SPCA calls on BC Veterinary College to ban ‘unethical’ dog debarking surgery

The BC SPCA is urging the College of Veterinarians of British Columbia to ban dog debarking surgery.

The operation, also known as canine devocalization, involves removing a dog’s vocal cords to muffle or eliminate barking. The BC SPCA has opposed the procedure since the 1990s.

“Barking is normal canine behavior,” senior animal health officer Dr. Emilia Gordon said in a statement earlier this month. “Devocalization deprives dogs of an important form of communication.

“A CVBC decision to make canine devocalization an unethical practice in veterinary medicine would be a significant step forward in the humane treatment of animals in British Columbia”

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Gordon said the procedure caused dogs significant stress without suppressing their urge to bark. They may regain their ability to bark over time, making surgery unnecessary, she added.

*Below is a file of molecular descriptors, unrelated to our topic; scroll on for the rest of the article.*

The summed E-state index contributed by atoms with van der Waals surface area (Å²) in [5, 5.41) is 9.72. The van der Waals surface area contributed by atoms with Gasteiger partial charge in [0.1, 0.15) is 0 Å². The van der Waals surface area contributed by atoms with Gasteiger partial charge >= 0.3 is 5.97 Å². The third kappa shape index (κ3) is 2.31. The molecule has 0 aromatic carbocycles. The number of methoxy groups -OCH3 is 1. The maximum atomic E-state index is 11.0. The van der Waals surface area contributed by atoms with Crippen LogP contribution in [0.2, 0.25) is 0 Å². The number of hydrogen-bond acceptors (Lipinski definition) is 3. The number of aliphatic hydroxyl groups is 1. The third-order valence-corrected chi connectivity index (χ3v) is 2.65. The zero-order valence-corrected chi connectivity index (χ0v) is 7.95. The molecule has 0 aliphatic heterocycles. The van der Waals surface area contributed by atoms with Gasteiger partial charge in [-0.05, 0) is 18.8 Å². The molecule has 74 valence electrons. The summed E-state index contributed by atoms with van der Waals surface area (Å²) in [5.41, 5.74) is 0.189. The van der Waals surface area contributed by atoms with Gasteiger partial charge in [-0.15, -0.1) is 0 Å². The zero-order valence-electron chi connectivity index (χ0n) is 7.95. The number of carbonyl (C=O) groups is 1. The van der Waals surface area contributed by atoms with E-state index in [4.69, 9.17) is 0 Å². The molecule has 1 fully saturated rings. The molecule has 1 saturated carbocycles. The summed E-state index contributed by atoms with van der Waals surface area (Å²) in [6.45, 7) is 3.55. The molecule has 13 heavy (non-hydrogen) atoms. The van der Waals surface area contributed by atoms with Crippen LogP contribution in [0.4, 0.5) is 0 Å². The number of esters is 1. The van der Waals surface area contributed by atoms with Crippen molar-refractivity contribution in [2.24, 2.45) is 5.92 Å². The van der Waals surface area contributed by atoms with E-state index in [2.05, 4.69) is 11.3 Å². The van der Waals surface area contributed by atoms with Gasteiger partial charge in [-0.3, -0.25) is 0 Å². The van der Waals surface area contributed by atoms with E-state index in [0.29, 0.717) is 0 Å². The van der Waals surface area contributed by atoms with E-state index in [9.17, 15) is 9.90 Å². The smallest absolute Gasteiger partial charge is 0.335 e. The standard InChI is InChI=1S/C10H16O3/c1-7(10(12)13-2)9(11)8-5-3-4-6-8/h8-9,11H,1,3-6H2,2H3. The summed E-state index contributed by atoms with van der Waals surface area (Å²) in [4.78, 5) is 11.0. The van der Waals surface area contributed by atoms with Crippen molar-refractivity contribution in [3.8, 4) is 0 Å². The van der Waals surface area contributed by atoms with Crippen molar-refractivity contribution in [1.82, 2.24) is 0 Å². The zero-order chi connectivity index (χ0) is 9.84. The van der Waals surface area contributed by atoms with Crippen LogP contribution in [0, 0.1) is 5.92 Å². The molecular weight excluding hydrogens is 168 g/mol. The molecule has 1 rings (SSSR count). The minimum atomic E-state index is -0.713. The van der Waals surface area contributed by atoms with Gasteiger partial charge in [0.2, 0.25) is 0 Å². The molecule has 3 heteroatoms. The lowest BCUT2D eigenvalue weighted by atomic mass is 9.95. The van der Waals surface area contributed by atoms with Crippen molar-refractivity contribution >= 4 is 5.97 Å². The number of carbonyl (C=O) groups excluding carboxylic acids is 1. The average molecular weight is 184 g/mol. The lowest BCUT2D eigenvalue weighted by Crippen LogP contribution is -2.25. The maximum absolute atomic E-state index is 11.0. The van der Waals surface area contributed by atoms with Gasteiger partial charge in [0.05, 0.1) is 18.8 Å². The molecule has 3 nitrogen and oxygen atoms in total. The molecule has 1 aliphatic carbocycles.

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Complications from dog debarking surgery range from short-term bleeding and infection to long-term effects like chronic coughing and respiratory distress, according to the BC SPCA.

Alberta and Nova Scotia have banned the practice, along with several US states, the European Union, the United Kingdom, Australia and New Zealand.


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The College of Veterinarians of British Columbia (CVBC) banned the ear cropping and tail docking of dogs in 2016, and the declawing of cats in 2018. In an emailed statement, Registrar and CEO Megan Bergman said the college “recognizes the importance” of considering changes to animal welfare standards and regulations, but did not respond directly to the BC SPCA’s petition.

In order to make a change, Bergman said the CVBC Council needs to look into the matter, scour available information and literature on the subject, and undertake consultation with registrants and stakeholders, including the SPCA and the Society of British Columbia Veterinarians.

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“As this process is in the early stages of Board discussion, we are unable to comment, and we look forward to working collaboratively to review canine devocalisation,” she wrote.

The CVBC council will meet on April 29. It’s unclear if debarking surgery is on the cards.

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